The school has adopted a ‘Power of Reading’ approach to writing in KS2, which engages teachers and children in the English curriculum through the use of high quality books and proven teaching approaches (e.g. book talk, discussion, drama and role-play). Every class chooses a book(s) as a focus for their writing. Depending on the length of the text, the class will focus on one book for between 3 and 6 weeks and produce a range of writing for different purposes and in different genres. Writing outcomes are mapped out to ensure coverage and repeated exposure. This book is in line with the relevant text type each half term and fits in with the creative topic driver, allowing greater cross-curricular links. Wherever possible we encourage children to use and apply their learning in other areas of the curriculum. The Power of Reading approach to writing allows children to engage with a specific text creatively in order to learn the writing skills through reading and engaging with a key story.
What is SFA?
KS1 are taught SFA for at least 90 minutes a day and KS2 at least 45 minutes a day. Pupils from Year 1 are grouped according to reading ability. Underpinning the reading scheme is a co-operative way of working which teaches children how to work together and to take responsibility for their own learning and that of others.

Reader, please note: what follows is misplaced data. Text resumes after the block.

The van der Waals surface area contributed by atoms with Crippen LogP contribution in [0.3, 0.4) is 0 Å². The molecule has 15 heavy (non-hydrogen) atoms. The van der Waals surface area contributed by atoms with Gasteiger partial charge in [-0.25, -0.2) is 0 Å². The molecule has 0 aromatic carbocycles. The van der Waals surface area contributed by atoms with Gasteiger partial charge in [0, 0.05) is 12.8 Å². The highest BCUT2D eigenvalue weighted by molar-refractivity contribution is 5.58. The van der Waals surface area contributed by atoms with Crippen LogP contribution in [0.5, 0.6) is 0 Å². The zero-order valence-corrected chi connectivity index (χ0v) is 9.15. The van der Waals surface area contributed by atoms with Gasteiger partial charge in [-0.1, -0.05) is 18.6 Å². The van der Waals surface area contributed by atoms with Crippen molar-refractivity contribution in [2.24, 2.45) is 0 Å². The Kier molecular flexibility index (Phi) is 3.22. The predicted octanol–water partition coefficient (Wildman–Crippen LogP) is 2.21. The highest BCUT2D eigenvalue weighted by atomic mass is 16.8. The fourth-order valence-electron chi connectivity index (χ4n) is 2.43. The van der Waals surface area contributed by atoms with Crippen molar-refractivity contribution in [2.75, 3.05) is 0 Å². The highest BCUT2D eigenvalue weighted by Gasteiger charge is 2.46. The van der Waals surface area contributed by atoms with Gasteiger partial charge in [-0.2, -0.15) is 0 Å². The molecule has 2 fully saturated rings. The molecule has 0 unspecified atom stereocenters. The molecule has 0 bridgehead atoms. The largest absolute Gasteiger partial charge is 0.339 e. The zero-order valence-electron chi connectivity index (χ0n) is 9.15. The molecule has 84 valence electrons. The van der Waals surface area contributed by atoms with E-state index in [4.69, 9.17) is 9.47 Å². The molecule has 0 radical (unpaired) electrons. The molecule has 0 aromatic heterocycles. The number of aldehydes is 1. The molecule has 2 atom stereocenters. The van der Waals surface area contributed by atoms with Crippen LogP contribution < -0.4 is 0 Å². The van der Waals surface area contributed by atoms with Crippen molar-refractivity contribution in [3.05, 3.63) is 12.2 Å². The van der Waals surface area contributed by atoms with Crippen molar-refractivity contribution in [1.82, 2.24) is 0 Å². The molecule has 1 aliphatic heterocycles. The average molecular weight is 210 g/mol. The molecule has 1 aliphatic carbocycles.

The Roots programme builds on the synthetic teaching of phonics in the Nursery and Reception programme, ‘KinderRoots’, whilst also developing a sight vocabulary. The Fast Tracks phonics programme enables us to teach phonics in a fun, enjoyable way. Storybooks help the children to practise their decoding, fluency and comprehension skills. New vocabulary is introduced as pupils decode with their partners. Words that can be sounded out are called ‘green words’; words that cannot be sounded out are called ‘red words’.
Once children are Year 2 ability readers, they join a Wings group. They use a wide range of carefully selected literature including fiction, non-fiction and poetry and plays. Children read whole books, giving them ‘reading stamina’. They learn to develop their ‘inner voice’ helping the children to; question text to grapple with deeper levels of meaning; use on-going predictions to draw and alter conclusions about the text as they read.
We encourage the use of cursive (joined up) writing across the school in daily SFA lessons from Year 1.
Spelling and Grammar
Roots children follow the SFA synthetic phonics programme linked to their spellings. Wings and KS2 children follow the Spellzoo scheme of work to ensure coverage of the new National Curriculum spellings. All year groups follow the new National Curriculum grammar specifications.